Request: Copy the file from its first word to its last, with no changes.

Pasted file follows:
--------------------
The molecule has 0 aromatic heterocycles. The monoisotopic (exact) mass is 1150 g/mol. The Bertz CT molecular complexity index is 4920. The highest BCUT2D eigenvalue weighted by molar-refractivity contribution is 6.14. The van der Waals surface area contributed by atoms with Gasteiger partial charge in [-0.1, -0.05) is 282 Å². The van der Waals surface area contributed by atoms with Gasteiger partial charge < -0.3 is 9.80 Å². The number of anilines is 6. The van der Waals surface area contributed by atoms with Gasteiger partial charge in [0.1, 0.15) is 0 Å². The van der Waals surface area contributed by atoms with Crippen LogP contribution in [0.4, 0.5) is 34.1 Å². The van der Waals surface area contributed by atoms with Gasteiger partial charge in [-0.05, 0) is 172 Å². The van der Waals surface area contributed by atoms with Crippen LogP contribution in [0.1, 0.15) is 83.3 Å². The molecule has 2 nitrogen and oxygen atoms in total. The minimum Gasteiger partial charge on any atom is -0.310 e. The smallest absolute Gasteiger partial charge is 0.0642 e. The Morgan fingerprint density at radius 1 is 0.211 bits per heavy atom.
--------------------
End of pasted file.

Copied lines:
The molecule has 0 aromatic heterocycles. The monoisotopic (exact) mass is 1150 g/mol. The Bertz CT molecular complexity index is 4920. The highest BCUT2D eigenvalue weighted by molar-refractivity contribution is 6.14. The van der Waals surface area contributed by atoms with Gasteiger partial charge in [-0.1, -0.05) is 282 Å². The van der Waals surface area contributed by atoms with Gasteiger partial charge < -0.3 is 9.80 Å². The number of anilines is 6. The van der Waals surface area contributed by atoms with Gasteiger partial charge in [0.1, 0.15) is 0 Å². The van der Waals surface area contributed by atoms with Crippen LogP contribution in [0.4, 0.5) is 34.1 Å². The van der Waals surface area contributed by atoms with Gasteiger partial charge in [-0.05, 0) is 172 Å². The van der Waals surface area contributed by atoms with Crippen LogP contribution in [0.1, 0.15) is 83.3 Å². The molecule has 2 nitrogen and oxygen atoms in total. The minimum Gasteiger partial charge on any atom is -0.310 e. The smallest absolute Gasteiger partial charge is 0.0642 e. The Morgan fingerprint density at radius 1 is 0.211 bits per heavy atom.